Waqar Younis, the Pakistan pace legend and the country's current bowling coach, lauded India skipper Virat Kohli for being an inspiration for everyone else to follow when it comes to fitness in the cricketing fraternity.
Kohli, Waqar says, has raised the bar for the players worldwide on how they need to train and the strict diets they should be following in order to maintain their performance levels across formats.
Even during the ongoing COVID-19 lockdown, Kohli has been sharing videos of him doing workout in the gym, ensuring he is leaving nothing to fate in times when cricketers' bodies will otherwise be harmed staying at home.
Speaking about this aspect of Kohli's game in a chat at GloFans Twitter platform during 'Q20', Waqar couldn't help but shower praise on the modern-day batting great.
"Virat Kohli has evolved the game and all the formats of the modern-day cricket including T20 cricket, one day suits him a lot and he is brilliant at test matches. But the biggest difference he brought to cricket that is followed and watched worldwide is his fitness. He has set a bar of fitness worldwide for players," he said.
"I think it is hard to beat. I think for that reason also, you like everything about Virat Kohli. He is fit, he is always in your face, he wants to prove you that he is the best, he is a fighter, so that is why, we all like him," Waqar added.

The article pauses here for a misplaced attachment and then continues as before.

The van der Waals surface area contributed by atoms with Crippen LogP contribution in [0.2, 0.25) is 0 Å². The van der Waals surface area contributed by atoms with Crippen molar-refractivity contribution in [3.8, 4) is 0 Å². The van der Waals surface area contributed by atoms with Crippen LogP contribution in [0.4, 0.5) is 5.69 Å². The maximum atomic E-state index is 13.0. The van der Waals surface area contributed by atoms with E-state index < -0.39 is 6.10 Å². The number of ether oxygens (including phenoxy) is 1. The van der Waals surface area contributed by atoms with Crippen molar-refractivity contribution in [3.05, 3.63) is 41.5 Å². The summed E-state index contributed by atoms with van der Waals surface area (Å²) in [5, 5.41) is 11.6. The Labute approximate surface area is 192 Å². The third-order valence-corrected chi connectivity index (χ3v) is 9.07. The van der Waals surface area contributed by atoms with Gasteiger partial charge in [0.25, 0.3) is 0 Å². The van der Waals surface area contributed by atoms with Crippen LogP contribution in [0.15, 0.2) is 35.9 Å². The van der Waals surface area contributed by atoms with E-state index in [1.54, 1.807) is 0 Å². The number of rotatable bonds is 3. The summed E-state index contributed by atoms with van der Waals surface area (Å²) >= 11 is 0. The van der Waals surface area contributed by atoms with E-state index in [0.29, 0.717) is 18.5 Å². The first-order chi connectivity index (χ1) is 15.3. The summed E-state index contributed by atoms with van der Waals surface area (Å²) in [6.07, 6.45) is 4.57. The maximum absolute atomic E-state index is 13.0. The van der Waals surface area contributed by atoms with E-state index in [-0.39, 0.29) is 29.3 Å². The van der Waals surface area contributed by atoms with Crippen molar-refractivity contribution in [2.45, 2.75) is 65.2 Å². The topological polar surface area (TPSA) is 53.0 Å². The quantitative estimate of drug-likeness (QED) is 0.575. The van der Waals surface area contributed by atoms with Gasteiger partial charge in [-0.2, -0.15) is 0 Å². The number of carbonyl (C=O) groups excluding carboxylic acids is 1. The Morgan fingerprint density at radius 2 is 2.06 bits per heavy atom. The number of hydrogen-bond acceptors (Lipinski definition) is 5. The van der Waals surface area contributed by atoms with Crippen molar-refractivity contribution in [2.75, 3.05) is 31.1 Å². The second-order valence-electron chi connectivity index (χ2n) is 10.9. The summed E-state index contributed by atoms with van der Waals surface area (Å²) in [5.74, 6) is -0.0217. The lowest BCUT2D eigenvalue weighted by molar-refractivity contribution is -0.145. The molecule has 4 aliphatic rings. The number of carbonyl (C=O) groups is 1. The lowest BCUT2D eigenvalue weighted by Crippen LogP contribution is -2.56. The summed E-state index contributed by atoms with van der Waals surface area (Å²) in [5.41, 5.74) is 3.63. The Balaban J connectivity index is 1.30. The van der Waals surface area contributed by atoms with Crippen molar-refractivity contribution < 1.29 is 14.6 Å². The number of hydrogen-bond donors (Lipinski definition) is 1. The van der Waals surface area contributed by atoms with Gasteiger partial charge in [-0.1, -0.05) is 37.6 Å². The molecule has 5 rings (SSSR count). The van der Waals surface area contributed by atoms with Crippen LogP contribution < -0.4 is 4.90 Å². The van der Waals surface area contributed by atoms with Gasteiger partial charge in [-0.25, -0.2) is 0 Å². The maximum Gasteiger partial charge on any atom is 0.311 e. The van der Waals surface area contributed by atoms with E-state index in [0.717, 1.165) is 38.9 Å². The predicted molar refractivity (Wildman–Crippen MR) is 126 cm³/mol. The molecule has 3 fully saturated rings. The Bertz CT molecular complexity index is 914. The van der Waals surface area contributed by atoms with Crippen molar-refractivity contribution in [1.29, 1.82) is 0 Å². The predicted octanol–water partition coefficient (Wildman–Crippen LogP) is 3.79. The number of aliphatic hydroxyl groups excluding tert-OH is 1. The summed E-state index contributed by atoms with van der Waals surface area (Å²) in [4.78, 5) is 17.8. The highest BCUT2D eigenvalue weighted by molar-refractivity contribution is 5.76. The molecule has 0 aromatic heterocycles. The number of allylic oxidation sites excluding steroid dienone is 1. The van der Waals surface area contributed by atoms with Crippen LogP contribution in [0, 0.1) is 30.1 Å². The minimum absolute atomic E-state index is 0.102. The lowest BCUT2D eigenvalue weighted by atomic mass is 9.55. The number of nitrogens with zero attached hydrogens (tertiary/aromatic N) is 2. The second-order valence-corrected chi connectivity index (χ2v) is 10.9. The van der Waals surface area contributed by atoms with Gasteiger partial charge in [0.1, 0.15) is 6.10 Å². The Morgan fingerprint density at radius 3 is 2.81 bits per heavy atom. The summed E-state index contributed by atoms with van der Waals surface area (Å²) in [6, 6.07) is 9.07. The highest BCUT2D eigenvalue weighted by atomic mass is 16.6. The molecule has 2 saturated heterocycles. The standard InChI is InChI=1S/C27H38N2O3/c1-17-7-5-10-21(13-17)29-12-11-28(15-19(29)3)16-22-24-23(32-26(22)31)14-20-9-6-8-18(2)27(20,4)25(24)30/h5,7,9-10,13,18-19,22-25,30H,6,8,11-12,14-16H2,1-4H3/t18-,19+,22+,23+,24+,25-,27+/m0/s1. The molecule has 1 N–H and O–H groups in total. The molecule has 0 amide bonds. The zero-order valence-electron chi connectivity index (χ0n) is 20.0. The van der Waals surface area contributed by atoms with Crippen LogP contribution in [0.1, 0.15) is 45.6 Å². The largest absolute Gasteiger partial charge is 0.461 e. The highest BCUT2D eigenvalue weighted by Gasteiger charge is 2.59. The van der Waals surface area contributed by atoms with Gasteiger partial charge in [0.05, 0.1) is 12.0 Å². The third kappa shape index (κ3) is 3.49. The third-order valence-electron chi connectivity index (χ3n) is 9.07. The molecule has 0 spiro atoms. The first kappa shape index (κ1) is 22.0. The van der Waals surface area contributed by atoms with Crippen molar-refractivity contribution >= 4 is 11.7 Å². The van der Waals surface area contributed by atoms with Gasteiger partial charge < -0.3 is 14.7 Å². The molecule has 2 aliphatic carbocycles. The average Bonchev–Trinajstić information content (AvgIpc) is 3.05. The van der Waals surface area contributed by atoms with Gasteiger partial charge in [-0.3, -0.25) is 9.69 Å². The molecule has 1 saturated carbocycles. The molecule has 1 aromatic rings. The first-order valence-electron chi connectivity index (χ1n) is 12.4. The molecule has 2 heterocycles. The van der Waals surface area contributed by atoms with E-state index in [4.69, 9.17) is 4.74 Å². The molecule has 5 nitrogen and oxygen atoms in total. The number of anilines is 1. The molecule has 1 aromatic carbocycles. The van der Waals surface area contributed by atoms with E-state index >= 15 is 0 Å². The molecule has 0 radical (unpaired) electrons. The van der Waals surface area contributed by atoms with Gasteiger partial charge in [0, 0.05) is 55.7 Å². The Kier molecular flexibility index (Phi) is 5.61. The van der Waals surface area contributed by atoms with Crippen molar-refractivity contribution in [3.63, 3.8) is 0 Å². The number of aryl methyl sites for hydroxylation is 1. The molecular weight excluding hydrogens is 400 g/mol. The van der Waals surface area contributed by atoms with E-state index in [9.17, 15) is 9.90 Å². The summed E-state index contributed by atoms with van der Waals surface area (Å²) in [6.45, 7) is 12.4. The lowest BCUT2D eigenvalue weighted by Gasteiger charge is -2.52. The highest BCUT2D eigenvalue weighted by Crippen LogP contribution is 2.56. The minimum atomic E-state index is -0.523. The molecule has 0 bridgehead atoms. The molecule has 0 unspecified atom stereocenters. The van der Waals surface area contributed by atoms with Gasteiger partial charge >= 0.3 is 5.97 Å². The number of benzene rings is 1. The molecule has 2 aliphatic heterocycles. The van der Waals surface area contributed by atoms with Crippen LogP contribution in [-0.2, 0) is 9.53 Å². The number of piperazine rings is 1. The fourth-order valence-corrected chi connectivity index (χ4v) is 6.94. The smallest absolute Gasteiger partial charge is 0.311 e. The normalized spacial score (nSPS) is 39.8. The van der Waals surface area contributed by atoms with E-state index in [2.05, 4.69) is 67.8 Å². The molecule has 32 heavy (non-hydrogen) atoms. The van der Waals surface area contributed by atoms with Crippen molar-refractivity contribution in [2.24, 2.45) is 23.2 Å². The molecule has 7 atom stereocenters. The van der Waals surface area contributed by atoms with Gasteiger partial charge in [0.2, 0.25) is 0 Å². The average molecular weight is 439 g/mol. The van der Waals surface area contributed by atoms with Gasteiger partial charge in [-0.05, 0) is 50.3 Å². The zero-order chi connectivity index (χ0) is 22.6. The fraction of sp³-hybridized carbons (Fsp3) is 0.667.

Waqar also talked about the India-Pakistan rivalry, including matches in the ODI and T20I World Cups, where his countrymen have failed to defeat their arch-rivals even once.
"Over the last few World Cups, Pakistan have not won against India. We did well in other formats, we did well in Test matches, but when it comes to World Cups and ODI Cricket, India has always had an upper hand on us. And they deserve it. I think they played better cricket than us," said the 48-year-old in response to a fans' question.
Waqar recalled the 1996 World Cup quarterfinal and the 2003 World Cup group encounters against India which he was part of.
"I remember in Bangalore ('96) and back in I think that was in Pretoria in 2003. I remember most of them and I think I have played a couple of them. So they were (Indians) a very good side and I think on that particular day they just came out with a very positive frame of mind, they played better cricket and played smartly. We did not play smartly; we had games in our hands."
The fast bowling great thinks Pakistan "threw away" those matches when things could really have been different with more effort.
"If you look at the World Cup in 2011 and then of course back in `96 also we had the game in our hand, but it is just, we... we just threw it away," said Waqar.
"It is hard to pinpoint why we do that, maybe, it`s just the pressure of the World Cup now because it happens so many times, it is just the psychological pressure on us that we just cannot really win against them but yeah, it`s very very difficult to pinpoint on one thing," he concluded.